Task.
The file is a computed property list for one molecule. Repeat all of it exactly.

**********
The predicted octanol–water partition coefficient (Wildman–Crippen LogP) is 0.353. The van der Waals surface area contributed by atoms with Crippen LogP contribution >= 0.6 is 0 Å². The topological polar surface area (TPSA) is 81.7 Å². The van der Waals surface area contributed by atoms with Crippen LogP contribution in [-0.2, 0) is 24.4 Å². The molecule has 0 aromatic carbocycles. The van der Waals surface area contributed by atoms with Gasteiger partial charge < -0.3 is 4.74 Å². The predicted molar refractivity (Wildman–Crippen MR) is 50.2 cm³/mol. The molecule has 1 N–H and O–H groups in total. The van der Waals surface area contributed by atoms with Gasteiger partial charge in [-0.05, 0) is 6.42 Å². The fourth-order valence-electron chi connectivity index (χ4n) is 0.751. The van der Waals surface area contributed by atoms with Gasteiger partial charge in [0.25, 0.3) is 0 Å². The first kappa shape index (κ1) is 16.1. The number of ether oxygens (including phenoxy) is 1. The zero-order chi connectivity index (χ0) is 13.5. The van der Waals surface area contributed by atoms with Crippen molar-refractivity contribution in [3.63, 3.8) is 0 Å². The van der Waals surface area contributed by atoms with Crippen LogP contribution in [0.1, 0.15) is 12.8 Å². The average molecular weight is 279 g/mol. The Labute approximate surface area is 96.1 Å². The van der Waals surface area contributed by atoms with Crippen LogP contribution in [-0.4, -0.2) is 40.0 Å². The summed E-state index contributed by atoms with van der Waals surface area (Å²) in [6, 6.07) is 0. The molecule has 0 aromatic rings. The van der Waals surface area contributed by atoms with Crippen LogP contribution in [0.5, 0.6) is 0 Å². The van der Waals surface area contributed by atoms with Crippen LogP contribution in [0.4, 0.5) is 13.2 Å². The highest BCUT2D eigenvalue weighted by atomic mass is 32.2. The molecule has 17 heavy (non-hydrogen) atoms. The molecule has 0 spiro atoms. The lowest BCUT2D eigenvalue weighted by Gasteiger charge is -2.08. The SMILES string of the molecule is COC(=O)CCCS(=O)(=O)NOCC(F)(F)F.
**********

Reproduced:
The predicted octanol–water partition coefficient (Wildman–Crippen LogP) is 0.353. The van der Waals surface area contributed by atoms with Crippen LogP contribution >= 0.6 is 0 Å². The topological polar surface area (TPSA) is 81.7 Å². The van der Waals surface area contributed by atoms with Crippen LogP contribution in [-0.2, 0) is 24.4 Å². The molecule has 0 aromatic carbocycles. The van der Waals surface area contributed by atoms with Gasteiger partial charge < -0.3 is 4.74 Å². The predicted molar refractivity (Wildman–Crippen MR) is 50.2 cm³/mol. The molecule has 1 N–H and O–H groups in total. The van der Waals surface area contributed by atoms with Gasteiger partial charge in [-0.05, 0) is 6.42 Å². The fourth-order valence-electron chi connectivity index (χ4n) is 0.751. The van der Waals surface area contributed by atoms with Gasteiger partial charge in [0.25, 0.3) is 0 Å². The first kappa shape index (κ1) is 16.1. The number of ether oxygens (including phenoxy) is 1. The zero-order chi connectivity index (χ0) is 13.5. The van der Waals surface area contributed by atoms with Crippen molar-refractivity contribution in [3.63, 3.8) is 0 Å². The van der Waals surface area contributed by atoms with Crippen LogP contribution in [0.1, 0.15) is 12.8 Å². The average molecular weight is 279 g/mol. The Labute approximate surface area is 96.1 Å². The van der Waals surface area contributed by atoms with Crippen LogP contribution in [-0.4, -0.2) is 40.0 Å². The summed E-state index contributed by atoms with van der Waals surface area (Å²) in [6, 6.07) is 0. The molecule has 0 aromatic rings. The van der Waals surface area contributed by atoms with Crippen LogP contribution in [0.5, 0.6) is 0 Å². The van der Waals surface area contributed by atoms with Crippen LogP contribution in [0.4, 0.5) is 13.2 Å². The highest BCUT2D eigenvalue weighted by atomic mass is 32.2. The molecule has 17 heavy (non-hydrogen) atoms. The molecule has 0 spiro atoms. The lowest BCUT2D eigenvalue weighted by Gasteiger charge is -2.08. The SMILES string of the molecule is COC(=O)CCCS(=O)(=O)NOCC(F)(F)F.